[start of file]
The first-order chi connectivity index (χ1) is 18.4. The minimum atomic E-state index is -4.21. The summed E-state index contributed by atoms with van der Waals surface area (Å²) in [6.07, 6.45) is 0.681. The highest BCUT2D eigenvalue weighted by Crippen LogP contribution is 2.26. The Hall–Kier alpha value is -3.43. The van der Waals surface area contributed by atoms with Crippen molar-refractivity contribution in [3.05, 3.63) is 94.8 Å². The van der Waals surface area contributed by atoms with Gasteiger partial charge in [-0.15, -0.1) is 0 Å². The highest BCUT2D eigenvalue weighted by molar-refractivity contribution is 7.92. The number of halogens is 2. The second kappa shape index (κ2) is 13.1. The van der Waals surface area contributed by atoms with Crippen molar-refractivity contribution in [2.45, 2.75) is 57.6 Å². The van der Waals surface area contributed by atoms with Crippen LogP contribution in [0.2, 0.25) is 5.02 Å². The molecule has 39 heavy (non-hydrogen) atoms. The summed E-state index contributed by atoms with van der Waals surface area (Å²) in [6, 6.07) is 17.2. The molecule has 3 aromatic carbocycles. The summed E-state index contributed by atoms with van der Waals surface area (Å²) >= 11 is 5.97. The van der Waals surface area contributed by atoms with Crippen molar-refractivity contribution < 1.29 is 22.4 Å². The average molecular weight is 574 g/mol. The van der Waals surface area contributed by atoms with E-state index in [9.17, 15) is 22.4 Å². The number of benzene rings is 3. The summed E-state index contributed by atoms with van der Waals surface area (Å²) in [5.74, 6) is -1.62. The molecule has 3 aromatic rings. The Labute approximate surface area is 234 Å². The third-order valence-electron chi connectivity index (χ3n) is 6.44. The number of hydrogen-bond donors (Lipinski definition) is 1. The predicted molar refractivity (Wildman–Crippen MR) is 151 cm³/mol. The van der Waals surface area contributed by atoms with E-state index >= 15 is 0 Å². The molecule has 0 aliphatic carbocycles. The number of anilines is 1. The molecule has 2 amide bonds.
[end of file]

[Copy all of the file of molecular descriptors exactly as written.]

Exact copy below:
The first-order chi connectivity index (χ1) is 18.4. The minimum atomic E-state index is -4.21. The summed E-state index contributed by atoms with van der Waals surface area (Å²) in [6.07, 6.45) is 0.681. The highest BCUT2D eigenvalue weighted by Crippen LogP contribution is 2.26. The Hall–Kier alpha value is -3.43. The van der Waals surface area contributed by atoms with Crippen molar-refractivity contribution in [3.05, 3.63) is 94.8 Å². The van der Waals surface area contributed by atoms with Gasteiger partial charge in [-0.15, -0.1) is 0 Å². The highest BCUT2D eigenvalue weighted by molar-refractivity contribution is 7.92. The number of halogens is 2. The second kappa shape index (κ2) is 13.1. The van der Waals surface area contributed by atoms with Crippen molar-refractivity contribution in [2.45, 2.75) is 57.6 Å². The van der Waals surface area contributed by atoms with Crippen LogP contribution in [0.2, 0.25) is 5.02 Å². The molecule has 39 heavy (non-hydrogen) atoms. The summed E-state index contributed by atoms with van der Waals surface area (Å²) in [6, 6.07) is 17.2. The molecule has 3 aromatic carbocycles. The summed E-state index contributed by atoms with van der Waals surface area (Å²) >= 11 is 5.97. The van der Waals surface area contributed by atoms with Crippen molar-refractivity contribution < 1.29 is 22.4 Å². The average molecular weight is 574 g/mol. The van der Waals surface area contributed by atoms with E-state index in [9.17, 15) is 22.4 Å². The number of benzene rings is 3. The summed E-state index contributed by atoms with van der Waals surface area (Å²) in [5.74, 6) is -1.62. The molecule has 3 aromatic rings. The Labute approximate surface area is 234 Å². The third-order valence-electron chi connectivity index (χ3n) is 6.44. The number of hydrogen-bond donors (Lipinski definition) is 1. The predicted molar refractivity (Wildman–Crippen MR) is 151 cm³/mol. The van der Waals surface area contributed by atoms with E-state index >= 15 is 0 Å². The molecule has 0 aliphatic carbocycles. The number of anilines is 1. The molecule has 2 amide bonds.